Retirement accounts: For those looking to maximize their retirement savings for 2022, individuals can contribute up to $20,500 (or $27,000 if age 50 or older) to 401(k) and 403(b) plans before December 31, 2022. For SIMPLE 401(k) plans offered by small business owners, the limit is $14,000 (or $17,000 for those age 50 or older).

For both traditional and Roth IRAs, the 2022 contribution is $6,000 (or $7,000 if age 50 or older). Simplified Employee Pension Plan Individual Retirement Arrange (SEP-IRA) contributions are capped at 25 percent of net earnings or up to $61,000 (whichever is less). Note: the deadline to contribute to IRAs for 2022 is April 18, 2023.

Required minimum distributions (RMDs): With certain exceptions, original retirement account owners who have reached age 72 are required to begin taking distributions before December 31, 2022. Those taking distributions for the first time can defer doing so until April 1, 2023, but will then need to take both 2022 and 2023 distributions next year.

The SECURE Act introduced significant changes to the rules governing the distribution of inherited IRAs. For those who inherited IRAs after December 31, 2019, understanding if you are considered an “eligible designated beneficiary” or a “non-eligible designated beneficiary” will be helpful in determining if you are a) exempt from the 10-year rule, b) subject to the 10-year rule without annual RMDs, or c) subject to both the 10-year rule and annual RMDs. The financial community is hoping to receive additional guidance from the IRS regarding this topic. We encourage you to speak with your accountant before the end of 2022 to determine if you are required to take a distribution this year.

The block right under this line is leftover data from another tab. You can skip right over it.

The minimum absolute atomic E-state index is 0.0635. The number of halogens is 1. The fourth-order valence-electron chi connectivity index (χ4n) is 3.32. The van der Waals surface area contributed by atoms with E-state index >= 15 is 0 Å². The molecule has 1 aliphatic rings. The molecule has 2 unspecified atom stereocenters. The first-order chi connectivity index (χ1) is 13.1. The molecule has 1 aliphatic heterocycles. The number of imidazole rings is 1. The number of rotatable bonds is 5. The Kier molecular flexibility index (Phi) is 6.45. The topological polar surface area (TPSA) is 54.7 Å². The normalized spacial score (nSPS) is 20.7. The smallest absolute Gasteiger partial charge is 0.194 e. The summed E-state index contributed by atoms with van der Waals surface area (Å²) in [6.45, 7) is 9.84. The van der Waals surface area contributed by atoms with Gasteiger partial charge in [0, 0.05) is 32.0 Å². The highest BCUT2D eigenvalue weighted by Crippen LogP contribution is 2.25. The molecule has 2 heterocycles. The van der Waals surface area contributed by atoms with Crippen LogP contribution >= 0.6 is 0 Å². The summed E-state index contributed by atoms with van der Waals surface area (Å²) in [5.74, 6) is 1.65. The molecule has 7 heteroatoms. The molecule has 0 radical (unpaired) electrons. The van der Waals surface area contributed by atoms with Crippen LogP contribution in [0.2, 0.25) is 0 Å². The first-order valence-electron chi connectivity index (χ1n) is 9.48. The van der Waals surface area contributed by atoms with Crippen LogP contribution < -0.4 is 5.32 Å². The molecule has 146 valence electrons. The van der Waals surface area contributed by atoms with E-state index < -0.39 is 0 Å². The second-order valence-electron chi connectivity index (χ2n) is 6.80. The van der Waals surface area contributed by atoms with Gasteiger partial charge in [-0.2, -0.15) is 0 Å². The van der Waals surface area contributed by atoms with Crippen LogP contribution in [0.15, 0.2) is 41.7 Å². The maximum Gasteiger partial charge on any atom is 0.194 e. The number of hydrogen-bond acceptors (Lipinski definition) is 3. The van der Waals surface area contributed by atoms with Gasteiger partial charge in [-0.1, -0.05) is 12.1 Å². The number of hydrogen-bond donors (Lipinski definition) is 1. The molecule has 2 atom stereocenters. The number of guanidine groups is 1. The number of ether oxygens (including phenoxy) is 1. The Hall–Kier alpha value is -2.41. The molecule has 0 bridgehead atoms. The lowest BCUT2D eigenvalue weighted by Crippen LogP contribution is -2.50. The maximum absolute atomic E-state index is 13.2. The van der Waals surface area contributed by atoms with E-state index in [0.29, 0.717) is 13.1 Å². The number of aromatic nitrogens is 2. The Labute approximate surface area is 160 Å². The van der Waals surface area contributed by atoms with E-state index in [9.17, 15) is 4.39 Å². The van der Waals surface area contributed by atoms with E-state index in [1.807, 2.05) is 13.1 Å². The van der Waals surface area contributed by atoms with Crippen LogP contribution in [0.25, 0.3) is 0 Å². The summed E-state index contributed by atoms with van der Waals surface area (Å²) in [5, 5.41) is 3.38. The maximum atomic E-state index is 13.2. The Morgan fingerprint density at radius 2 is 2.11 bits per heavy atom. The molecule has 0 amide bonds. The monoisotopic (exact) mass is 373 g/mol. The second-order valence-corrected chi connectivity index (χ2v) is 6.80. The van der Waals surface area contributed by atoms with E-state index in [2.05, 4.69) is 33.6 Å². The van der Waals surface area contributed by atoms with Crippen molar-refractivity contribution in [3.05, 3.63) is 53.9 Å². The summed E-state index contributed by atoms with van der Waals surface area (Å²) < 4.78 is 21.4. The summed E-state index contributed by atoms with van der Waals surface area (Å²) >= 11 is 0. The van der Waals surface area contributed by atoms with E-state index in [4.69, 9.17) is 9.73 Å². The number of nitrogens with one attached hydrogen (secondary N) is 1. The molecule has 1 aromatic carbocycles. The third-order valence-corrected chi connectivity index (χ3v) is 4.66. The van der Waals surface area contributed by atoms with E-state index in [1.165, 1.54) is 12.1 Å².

Roth IRA conversions: Converting a 401(k), 403(b), or traditional IRA to a Roth IRA can offer certain benefits, including tax-exempt growth, no RMDs, estate reduction, and strategically accelerated income. For IRA owners who have cash on hand for the tax payment, do not need their retirement funds in the immediate future, and want to add to their tax-exempt assets, a Roth IRA conversion may make sense. For those who have decided to convert, implementing the conversion following a dip in the stock market may be beneficial.

Opportunities in fixed income

Given current yields, increasing your fixed-income exposure may be advantageous. Most high-quality, tax-exempt municipal bonds are yielding 3.5% to 4% or more (as of November 11, 2022), which is the highest level since 2011. High-quality corporate bonds (often appropriate for non-taxpaying or tax-deferred accounts such as IRAs) are yielding above 5%. Investing in high-quality bonds can help to generate more portfolio income while reducing volatility. As rates rise, any decline in bond prices will not turn into realized losses if you own individual bonds and hold them until maturity.

Beneficiary designations